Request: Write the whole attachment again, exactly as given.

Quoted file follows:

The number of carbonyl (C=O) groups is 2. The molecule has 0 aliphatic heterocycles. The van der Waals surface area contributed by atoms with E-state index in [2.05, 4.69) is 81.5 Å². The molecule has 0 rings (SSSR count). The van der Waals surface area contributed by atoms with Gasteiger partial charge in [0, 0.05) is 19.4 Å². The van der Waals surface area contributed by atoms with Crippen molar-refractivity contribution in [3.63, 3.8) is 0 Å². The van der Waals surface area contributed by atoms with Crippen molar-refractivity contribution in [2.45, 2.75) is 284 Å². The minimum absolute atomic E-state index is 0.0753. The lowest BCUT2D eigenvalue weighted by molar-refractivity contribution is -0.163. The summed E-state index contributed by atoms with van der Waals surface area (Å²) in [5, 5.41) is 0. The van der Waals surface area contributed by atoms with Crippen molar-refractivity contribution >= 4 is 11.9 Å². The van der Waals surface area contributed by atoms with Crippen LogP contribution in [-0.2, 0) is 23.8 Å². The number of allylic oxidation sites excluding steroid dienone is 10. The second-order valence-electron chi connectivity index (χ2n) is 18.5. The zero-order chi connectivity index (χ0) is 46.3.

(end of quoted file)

The number of carbonyl (C=O) groups is 2. The molecule has 0 aliphatic heterocycles. The van der Waals surface area contributed by atoms with E-state index in [2.05, 4.69) is 81.5 Å². The molecule has 0 rings (SSSR count). The van der Waals surface area contributed by atoms with Gasteiger partial charge in [0, 0.05) is 19.4 Å². The van der Waals surface area contributed by atoms with Crippen molar-refractivity contribution in [3.63, 3.8) is 0 Å². The van der Waals surface area contributed by atoms with Crippen molar-refractivity contribution in [2.45, 2.75) is 284 Å². The minimum absolute atomic E-state index is 0.0753. The lowest BCUT2D eigenvalue weighted by molar-refractivity contribution is -0.163. The summed E-state index contributed by atoms with van der Waals surface area (Å²) in [5, 5.41) is 0. The van der Waals surface area contributed by atoms with Crippen molar-refractivity contribution >= 4 is 11.9 Å². The van der Waals surface area contributed by atoms with Crippen LogP contribution in [-0.2, 0) is 23.8 Å². The number of allylic oxidation sites excluding steroid dienone is 10. The second-order valence-electron chi connectivity index (χ2n) is 18.5. The zero-order chi connectivity index (χ0) is 46.3.